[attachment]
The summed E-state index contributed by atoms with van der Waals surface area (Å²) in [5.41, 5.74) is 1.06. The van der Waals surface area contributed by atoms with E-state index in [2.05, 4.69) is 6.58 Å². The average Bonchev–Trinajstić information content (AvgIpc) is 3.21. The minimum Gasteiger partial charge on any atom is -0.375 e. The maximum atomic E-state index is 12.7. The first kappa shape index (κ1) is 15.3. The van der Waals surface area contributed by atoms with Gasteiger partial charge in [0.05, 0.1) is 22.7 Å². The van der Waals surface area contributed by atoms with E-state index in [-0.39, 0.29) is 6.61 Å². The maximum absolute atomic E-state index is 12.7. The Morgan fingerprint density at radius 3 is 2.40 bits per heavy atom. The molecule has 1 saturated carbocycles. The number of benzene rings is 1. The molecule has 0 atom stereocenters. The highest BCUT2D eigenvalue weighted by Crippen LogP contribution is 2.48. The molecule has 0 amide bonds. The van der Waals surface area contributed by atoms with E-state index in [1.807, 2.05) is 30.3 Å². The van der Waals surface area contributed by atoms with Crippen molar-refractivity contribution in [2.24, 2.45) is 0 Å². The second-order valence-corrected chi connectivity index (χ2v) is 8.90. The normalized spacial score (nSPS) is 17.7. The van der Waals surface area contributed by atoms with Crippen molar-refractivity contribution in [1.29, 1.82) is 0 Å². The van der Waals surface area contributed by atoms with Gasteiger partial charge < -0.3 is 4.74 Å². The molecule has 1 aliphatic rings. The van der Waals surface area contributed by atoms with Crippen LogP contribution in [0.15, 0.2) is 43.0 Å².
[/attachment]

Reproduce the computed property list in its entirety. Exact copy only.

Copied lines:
The summed E-state index contributed by atoms with van der Waals surface area (Å²) in [5.41, 5.74) is 1.06. The van der Waals surface area contributed by atoms with E-state index in [2.05, 4.69) is 6.58 Å². The average Bonchev–Trinajstić information content (AvgIpc) is 3.21. The minimum Gasteiger partial charge on any atom is -0.375 e. The maximum atomic E-state index is 12.7. The first kappa shape index (κ1) is 15.3. The van der Waals surface area contributed by atoms with Gasteiger partial charge in [0.05, 0.1) is 22.7 Å². The van der Waals surface area contributed by atoms with E-state index in [-0.39, 0.29) is 6.61 Å². The maximum absolute atomic E-state index is 12.7. The Morgan fingerprint density at radius 3 is 2.40 bits per heavy atom. The molecule has 1 saturated carbocycles. The number of benzene rings is 1. The molecule has 0 atom stereocenters. The highest BCUT2D eigenvalue weighted by Crippen LogP contribution is 2.48. The molecule has 0 amide bonds. The van der Waals surface area contributed by atoms with E-state index in [1.807, 2.05) is 30.3 Å². The van der Waals surface area contributed by atoms with Crippen molar-refractivity contribution in [2.24, 2.45) is 0 Å². The second-order valence-corrected chi connectivity index (χ2v) is 8.90. The normalized spacial score (nSPS) is 17.7. The van der Waals surface area contributed by atoms with Crippen molar-refractivity contribution in [1.29, 1.82) is 0 Å². The van der Waals surface area contributed by atoms with Gasteiger partial charge < -0.3 is 4.74 Å². The molecule has 1 aliphatic rings. The van der Waals surface area contributed by atoms with Crippen LogP contribution in [0.15, 0.2) is 43.0 Å².